When people travel to Italy, most flock to the well-known cities of Venice, Rome and Florence. But when I was looking for an authentic cuisine experience where I could spend most of my time just eating (which is kind of everywhere in Italy?), Bologna became my city of choice.
Unlike Venice, Rome, and Florence, Bologna is the capital of the Emilia-Romagna region, which makes it (arguably) the food center of Italia. The Emilia-Romagna region is a haven for famous Italian specialties like Proscuitto De Parma and Parmgiano cheese. Here are the 5 things that you need to try while in Bologna.
- Bolognese is usually slowly cooked to make a complex, tomatoey, meat sauce. It’s traditionally eaten with Tagliatelle (a flat and long pasta), because it wraps all the tasty ragu around it to make the perfect bite.
- Fat Cat Tip: It’s hard to say which place has the best Bolognese in Bologna. Every restaurant and family has their own special recipe, so you can’t really go wrong. Though, my personal favorite plate of Tagliatelle alla bolognese was at a small place called Caminetto D’Oro.
- This type of pasta is very typical of the region. Legend has it that it’s shaped after the navel of a beautiful woman. Its popularity makes its way into dishes around the city.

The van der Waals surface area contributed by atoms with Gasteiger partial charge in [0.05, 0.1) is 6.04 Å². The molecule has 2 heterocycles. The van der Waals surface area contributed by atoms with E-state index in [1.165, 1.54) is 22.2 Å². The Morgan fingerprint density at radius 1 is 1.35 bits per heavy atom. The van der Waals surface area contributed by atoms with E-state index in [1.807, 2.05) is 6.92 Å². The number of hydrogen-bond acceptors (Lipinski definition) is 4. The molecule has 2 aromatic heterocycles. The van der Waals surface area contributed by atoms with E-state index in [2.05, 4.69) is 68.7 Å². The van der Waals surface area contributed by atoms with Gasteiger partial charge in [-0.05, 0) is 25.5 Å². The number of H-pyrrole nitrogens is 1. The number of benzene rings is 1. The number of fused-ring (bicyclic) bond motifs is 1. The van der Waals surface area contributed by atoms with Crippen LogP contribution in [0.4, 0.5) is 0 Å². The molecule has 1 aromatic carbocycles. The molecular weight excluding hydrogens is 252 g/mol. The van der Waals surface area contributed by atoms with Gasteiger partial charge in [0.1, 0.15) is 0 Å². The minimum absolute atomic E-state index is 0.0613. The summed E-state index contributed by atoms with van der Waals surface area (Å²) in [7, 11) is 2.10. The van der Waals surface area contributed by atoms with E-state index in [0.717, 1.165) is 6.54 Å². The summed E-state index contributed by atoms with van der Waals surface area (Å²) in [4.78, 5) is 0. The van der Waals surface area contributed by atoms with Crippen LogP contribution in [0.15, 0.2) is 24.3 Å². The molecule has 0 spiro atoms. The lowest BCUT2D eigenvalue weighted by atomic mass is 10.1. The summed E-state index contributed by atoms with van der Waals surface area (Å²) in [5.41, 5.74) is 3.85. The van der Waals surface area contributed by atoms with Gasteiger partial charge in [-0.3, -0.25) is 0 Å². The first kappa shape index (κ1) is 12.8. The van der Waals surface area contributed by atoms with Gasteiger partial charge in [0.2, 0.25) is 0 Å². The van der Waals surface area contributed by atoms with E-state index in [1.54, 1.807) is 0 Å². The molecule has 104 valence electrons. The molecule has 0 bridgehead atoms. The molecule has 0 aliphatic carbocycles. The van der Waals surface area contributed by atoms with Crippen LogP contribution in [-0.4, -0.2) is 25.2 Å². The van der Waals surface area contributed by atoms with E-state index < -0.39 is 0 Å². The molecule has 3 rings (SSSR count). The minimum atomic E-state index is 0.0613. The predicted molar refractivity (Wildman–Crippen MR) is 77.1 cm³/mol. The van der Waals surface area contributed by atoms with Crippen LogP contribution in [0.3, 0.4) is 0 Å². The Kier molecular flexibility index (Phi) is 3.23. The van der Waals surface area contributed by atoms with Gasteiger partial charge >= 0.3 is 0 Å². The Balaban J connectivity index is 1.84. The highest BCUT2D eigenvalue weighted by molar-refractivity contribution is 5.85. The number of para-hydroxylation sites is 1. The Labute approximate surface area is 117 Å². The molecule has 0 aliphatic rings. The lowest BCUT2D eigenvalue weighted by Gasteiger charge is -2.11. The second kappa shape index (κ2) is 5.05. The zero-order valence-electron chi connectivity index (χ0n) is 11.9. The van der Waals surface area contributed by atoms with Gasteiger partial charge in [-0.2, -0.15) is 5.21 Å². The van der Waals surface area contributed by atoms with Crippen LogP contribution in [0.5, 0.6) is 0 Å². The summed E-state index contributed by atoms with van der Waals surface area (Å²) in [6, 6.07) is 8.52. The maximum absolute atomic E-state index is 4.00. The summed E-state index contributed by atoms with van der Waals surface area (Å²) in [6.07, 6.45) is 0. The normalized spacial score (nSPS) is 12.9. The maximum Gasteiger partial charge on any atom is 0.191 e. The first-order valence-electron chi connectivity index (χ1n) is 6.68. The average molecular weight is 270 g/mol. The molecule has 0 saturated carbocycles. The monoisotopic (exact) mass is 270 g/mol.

- Fat Cat Tip: Visit Paolo Atti & Figli for some fresh pasta, including Tortellini, and feast your eyes on the other local specialities. It’s usually stuffed with cheese or meat and served in a warm, tasty meat broth. Need I say more?
3. Prosciutto di Parma
- Produced in the Emilia-Romagna region, Prosciutto di Parma is one of the best cured meats in Bologna. The best way to enjoy it is alongside a few other amazing cuts of cured meats, like Mortadella. They’re both high quality meats, so make sure to go to Salumeria Simoni in the city center for a taste and a glass of red wine.
4. Parmigiano Reggiano
- I went on an amazing food tour with Italian Days, which I would highly recommend doing while in Bologna because I learned so much about the importance of using the best quality cheese when cooking, specifically the use of Parmigiano Reggiano. It makes all the difference in the final outcome of a dish.
- Fat Cat Tip: Alessandro, our very passionate tour guide, taught us how to tell if you are buying real Parmigiano. First-grade Parmigiano should have “Parmgiano Reggiano” written on the side of the wheel. If it has dotted scores going horizontally on the wheel, then it is second-grade. Both are fantastic to try, but there is a notable difference between the two.
5. Balsamic Vinegar of Modena
- Nicknamed “Black Gold,” the balsamic vinegar of Modena is worth savoring and stocking up on. I visited a family-owned farmhouse that produces the finest balsamic vinegar in Modena. The liquid is aged for a minimum of 12 years in barrels, similar to the barrels used in the wine-making process.
- Fat Cat Tip: I have a bottle that I’ve been slowly picking away at in my fridge. It’s good on top of gelato, fresh ricotta, or sampling by itself. (I could eat it by the spoonful!)
Quality is of the utmost importance when it comes to the food of Bologna. The people take great pride in their heritage and recipes of tradition. After getting to know a few locals and spending some time in the city, I left a part of my heart there, and understandably so.
The city’s warm ambiance comes from the sun reflecting off of the orange buildings that helps create the most welcoming atmosphere – perfect for walking around and falling in love with.